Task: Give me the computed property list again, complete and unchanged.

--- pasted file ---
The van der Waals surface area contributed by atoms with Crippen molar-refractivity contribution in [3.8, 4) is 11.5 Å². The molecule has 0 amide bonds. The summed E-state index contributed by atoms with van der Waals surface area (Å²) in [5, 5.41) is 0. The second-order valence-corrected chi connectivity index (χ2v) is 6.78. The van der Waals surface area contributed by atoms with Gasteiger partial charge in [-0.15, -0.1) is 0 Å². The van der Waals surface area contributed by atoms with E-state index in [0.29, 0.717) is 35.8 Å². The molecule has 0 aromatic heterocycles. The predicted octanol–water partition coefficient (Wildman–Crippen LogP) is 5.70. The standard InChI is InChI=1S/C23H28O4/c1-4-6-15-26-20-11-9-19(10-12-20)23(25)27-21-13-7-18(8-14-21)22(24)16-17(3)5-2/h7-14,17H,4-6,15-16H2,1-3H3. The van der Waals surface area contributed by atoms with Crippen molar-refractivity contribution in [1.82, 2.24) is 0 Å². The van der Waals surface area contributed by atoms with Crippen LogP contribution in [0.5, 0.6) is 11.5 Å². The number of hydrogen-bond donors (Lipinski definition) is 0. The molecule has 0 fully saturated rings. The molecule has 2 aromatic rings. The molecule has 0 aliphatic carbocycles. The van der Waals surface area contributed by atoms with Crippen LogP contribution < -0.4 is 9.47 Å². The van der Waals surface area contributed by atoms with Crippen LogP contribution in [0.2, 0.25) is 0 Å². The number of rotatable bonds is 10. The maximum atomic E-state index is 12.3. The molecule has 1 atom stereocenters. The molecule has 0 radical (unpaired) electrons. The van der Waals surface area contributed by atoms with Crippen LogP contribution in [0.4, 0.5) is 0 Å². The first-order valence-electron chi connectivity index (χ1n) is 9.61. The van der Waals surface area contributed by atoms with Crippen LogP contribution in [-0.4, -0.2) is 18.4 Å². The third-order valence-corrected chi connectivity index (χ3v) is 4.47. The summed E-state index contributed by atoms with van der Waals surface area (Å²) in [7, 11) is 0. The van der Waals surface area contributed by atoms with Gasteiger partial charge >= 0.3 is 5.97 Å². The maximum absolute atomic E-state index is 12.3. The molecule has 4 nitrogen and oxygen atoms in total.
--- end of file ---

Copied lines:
The van der Waals surface area contributed by atoms with Crippen molar-refractivity contribution in [3.8, 4) is 11.5 Å². The molecule has 0 amide bonds. The summed E-state index contributed by atoms with van der Waals surface area (Å²) in [5, 5.41) is 0. The second-order valence-corrected chi connectivity index (χ2v) is 6.78. The van der Waals surface area contributed by atoms with Gasteiger partial charge in [-0.15, -0.1) is 0 Å². The van der Waals surface area contributed by atoms with E-state index in [0.29, 0.717) is 35.8 Å². The molecule has 0 aromatic heterocycles. The predicted octanol–water partition coefficient (Wildman–Crippen LogP) is 5.70. The standard InChI is InChI=1S/C23H28O4/c1-4-6-15-26-20-11-9-19(10-12-20)23(25)27-21-13-7-18(8-14-21)22(24)16-17(3)5-2/h7-14,17H,4-6,15-16H2,1-3H3. The van der Waals surface area contributed by atoms with Crippen molar-refractivity contribution in [1.82, 2.24) is 0 Å². The van der Waals surface area contributed by atoms with Crippen LogP contribution in [0.5, 0.6) is 11.5 Å². The number of hydrogen-bond donors (Lipinski definition) is 0. The molecule has 0 fully saturated rings. The molecule has 2 aromatic rings. The molecule has 0 aliphatic carbocycles. The van der Waals surface area contributed by atoms with Crippen LogP contribution < -0.4 is 9.47 Å². The van der Waals surface area contributed by atoms with Crippen LogP contribution in [0.2, 0.25) is 0 Å². The number of rotatable bonds is 10. The maximum atomic E-state index is 12.3. The molecule has 1 atom stereocenters. The molecule has 0 radical (unpaired) electrons. The van der Waals surface area contributed by atoms with Crippen LogP contribution in [0.4, 0.5) is 0 Å². The first-order valence-electron chi connectivity index (χ1n) is 9.61. The van der Waals surface area contributed by atoms with Crippen LogP contribution in [-0.4, -0.2) is 18.4 Å². The third-order valence-corrected chi connectivity index (χ3v) is 4.47. The summed E-state index contributed by atoms with van der Waals surface area (Å²) in [7, 11) is 0. The van der Waals surface area contributed by atoms with Gasteiger partial charge >= 0.3 is 5.97 Å². The maximum absolute atomic E-state index is 12.3. The molecule has 4 nitrogen and oxygen atoms in total.